We saw all these tweeties within less than ten yards, mind, while looking for something else. And over our shoulders too. People do get mugged and shot in that park with some regularity, sometimes in daytime, and that end's the best possible set-up for it. Just BTW, we also saw stilts, avocets, yellowlegses, willets, herons, both egrets, coots, cormorants, a Selasphorus hummer, robins, crows, assorted gulls, Canada (and a pair of domestic) geese, and assorted ducke inclusing red-breasted mergansers, hooded mergansers, scaup, bufflehead, canvasbacks, mallards, and the famous visiting tufted drake over the last couple visits, besides the other species I've mentioned.

And the waterthrush finally showed up this morning. We we just standing there, for a long time, legs going numb and all, watching bird after bird comne to bathe in one sunny spot in the creekflow, and finally the movement way over in the tangle wasn't another sparrow or warbler. I spotted the movement, got Joe onto it (though my directions were so vague I don't think they helped much), and we watched it bob and look around and preen as long as we could keep our glasses up.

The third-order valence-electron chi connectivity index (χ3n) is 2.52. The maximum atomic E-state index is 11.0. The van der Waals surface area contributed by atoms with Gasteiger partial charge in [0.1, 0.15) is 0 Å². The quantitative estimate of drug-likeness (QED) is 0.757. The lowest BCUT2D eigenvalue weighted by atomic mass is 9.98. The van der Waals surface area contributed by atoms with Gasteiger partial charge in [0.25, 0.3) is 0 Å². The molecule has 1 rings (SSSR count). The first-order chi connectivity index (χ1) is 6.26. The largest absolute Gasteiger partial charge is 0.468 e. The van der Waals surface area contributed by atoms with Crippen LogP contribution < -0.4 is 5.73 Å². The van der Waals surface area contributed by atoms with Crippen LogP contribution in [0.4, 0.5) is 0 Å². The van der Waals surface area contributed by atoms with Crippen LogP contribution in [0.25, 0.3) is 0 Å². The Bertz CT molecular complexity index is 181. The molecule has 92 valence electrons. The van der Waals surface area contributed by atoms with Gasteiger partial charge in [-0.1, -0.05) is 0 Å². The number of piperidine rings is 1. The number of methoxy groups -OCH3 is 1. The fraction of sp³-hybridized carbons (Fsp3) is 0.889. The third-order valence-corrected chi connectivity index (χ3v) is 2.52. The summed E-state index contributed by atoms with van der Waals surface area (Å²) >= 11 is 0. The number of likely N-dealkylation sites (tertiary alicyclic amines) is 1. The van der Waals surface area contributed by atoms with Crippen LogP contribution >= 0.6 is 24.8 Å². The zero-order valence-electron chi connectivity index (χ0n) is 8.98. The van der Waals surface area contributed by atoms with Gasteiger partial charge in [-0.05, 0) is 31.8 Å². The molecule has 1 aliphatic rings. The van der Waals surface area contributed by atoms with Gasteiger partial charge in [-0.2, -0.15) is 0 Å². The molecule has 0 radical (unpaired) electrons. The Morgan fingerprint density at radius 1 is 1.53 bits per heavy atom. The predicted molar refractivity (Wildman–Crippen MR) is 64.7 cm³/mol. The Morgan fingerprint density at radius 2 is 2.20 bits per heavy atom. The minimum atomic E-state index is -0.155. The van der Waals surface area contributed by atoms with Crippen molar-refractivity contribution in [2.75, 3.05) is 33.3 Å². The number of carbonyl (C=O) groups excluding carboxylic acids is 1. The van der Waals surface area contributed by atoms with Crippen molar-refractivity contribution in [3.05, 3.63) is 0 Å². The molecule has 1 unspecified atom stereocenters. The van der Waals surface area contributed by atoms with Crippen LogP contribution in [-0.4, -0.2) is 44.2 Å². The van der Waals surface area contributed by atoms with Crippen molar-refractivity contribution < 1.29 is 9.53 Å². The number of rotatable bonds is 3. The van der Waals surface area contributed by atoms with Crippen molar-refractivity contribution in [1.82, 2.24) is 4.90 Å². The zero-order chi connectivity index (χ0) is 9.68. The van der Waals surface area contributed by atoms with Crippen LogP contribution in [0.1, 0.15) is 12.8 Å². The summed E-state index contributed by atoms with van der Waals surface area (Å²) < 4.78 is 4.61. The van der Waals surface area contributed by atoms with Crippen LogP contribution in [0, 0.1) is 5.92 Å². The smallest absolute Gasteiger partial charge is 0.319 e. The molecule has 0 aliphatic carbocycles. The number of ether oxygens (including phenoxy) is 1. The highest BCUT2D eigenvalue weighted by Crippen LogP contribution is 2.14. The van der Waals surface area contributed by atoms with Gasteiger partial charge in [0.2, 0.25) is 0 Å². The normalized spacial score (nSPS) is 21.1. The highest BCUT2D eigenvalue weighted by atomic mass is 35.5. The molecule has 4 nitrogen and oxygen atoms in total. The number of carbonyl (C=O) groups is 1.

Oh -- "vagrant trap" is birder jargon. It means a place where birds who find themselves way out of their normal ranges (aka extralimitals) are likely to turn up. Good examples are certain sewage plants and the windbreak trees planted by the farmhouses out on Point Reyes.

Posted at 12:46 AM | Comments (0)

February 10, 2006

Doctor Ralph

We went to see and hear Ralph Stanley and the Clinch Mountain Boys at the Freight & Salvage -- early show, 5PM. We figured we'd see them while they're fresh for the day. (If you're in the Bay Area, get off your ass and buy tickets for tomorrow night's 5PM show, which isn't sold out yet.) We saw them last summer at the Hardly Strictly Bluegrass fest; I think I blogged that. Dr. Ralph mentioned then that he'd had a triple bypass earlier that summer. His birthday is the 15th of this month; he'll be, I forget, 79 or 80.

OK, here's one of those elderly moments: You find yourself thinking, "He's only 79?" Watching him walk past on the aisle, I also thought, "My god, he's a little old man."